Unfortunately that belief is often our undoing as the halo effects of a film appearance induce irrational desires for a vehicle that can never be fulfilled in real life: Connery once stated his opinion that the DB5 was ‘a lady’s car’ with pedals that were too small – the Bond films bestowing it with a reputation it never truly deserved. The VW Beetle is certainly charismatic but also wheezy, slow and ill-handling. If I drove a ‘60s or ‘70s Mustang today I’m sure I’d find it a big wallowy marshmallow of a car. And criticising the early Lotus Esprit would be like shooting fish in a barrel.
But as with movie actors who can’t possibly live up to their screen images, this is hardly the cars’ fault. The philosopher Jaques Lacan termed this the objet petit a, the unattainable object of desire… a case of never meeting your heroes. But let’s not be iconoclasts, let’s just enjoy the moments for the great entertainment they are.
So what makes a truly outstanding car ‘moment’? Well a lack of CGI for one. It’s bad enough that it can take several vehicles to achieve a great scene, but at least they prove that – given perfect conditions, a bit of preparation and as few Hail Marys from the stunt driver – that particular car really could achieve the feat it was portraying. Once you get pixels involved everything goes out of the window: “You want your flying car to turn invisible? No problem!”
I was going to exclude humour, then remembered several films which are silly yet still have desirable cars – What’s Up Doc and The Gumball Rally are still a guilty pleasures.
I was going to exclude the car’s availability: harking back to Lacan, if I can’t (even theoretically) walk into a showroom and buy a Batmobile or a time-travelling DeLorean, how can I desire it? And yet I do.
But there’s one last consideration I can’t ignore. I’ve left many great film scenes off my top 10 that feature in other people’s ‘all time greats’ (The French Connection, The Seven Ups, Fear Is The Key and many more) because they lack one vital ingredient…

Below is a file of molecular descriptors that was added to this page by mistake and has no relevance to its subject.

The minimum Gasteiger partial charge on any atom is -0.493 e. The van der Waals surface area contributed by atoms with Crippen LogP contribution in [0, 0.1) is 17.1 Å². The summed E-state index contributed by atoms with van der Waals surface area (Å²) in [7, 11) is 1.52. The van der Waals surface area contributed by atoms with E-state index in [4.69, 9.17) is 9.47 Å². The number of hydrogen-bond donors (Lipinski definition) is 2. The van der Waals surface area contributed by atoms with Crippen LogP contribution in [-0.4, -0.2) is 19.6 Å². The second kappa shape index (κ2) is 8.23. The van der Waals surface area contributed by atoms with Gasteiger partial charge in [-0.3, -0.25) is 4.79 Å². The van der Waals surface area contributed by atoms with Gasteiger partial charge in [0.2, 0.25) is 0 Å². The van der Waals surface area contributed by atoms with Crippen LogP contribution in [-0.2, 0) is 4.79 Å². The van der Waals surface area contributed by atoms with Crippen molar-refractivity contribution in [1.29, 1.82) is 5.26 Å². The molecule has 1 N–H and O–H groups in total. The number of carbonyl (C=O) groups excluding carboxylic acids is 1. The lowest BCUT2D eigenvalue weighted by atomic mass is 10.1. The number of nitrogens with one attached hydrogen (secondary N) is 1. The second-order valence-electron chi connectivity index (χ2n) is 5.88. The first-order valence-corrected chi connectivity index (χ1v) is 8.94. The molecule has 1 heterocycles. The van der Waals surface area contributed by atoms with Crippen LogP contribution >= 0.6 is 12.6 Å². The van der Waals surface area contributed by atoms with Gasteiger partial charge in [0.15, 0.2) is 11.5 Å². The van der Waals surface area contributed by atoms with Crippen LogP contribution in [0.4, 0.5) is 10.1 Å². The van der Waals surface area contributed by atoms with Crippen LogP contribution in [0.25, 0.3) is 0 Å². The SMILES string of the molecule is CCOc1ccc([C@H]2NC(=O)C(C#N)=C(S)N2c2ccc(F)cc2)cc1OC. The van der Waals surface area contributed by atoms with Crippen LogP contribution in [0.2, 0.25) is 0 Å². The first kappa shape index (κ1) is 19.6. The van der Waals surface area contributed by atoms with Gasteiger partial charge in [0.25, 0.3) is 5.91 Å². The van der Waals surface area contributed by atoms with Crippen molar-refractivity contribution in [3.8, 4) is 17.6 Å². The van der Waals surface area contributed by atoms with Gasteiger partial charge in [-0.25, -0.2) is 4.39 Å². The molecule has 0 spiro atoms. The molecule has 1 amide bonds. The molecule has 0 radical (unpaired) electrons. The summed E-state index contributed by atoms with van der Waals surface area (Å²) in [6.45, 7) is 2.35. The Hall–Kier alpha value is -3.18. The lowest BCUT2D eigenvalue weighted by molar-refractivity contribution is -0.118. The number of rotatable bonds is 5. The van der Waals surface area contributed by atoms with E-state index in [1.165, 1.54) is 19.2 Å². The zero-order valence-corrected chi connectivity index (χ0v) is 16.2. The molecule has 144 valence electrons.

They didn’t raise the car itnvolved to iconic status.
My top 10 will not be the same as yours, but it’s my Blog so there. Go and write your own list.
10 Ferris Bueller’s Day Off
No it wasn’t a real Ferrari, it was a Corvette with a plastic California body. But that’s a good thing, as no Ferraris were harmed in the making of this picture. And like a girl with fake breasts… most men still would.
10 The Graduate
(Hang on… two number 10s? I just couldn’t decide between them… it would be like choosing between my children). The Alfa Duetto is pretty but underpowered, cheaply made, had heavy steering and soggy suspension. But the combination of Simon & Garfunkel’s soundtrack and Mike Nichols’ visuals is irresistible… I really wanted one of these.
9 Herbie the Love Bug
Not one chase or even one film. The frequent speeded-up footage is terrible, the continuity gaffs appalling, the humour leaden. And yet I can’t help the urge to rush out and buy an identical VW. The sum of Herbie’s achievements gains him a worthy place on the list.
8 The Spy Who Loved Me
Bond’s Lotus Esprit looked fantastic and the driving stunts were breathtaking and believable. Right up until the point where it turned into a submarine.
7 Bond’s Aston DB5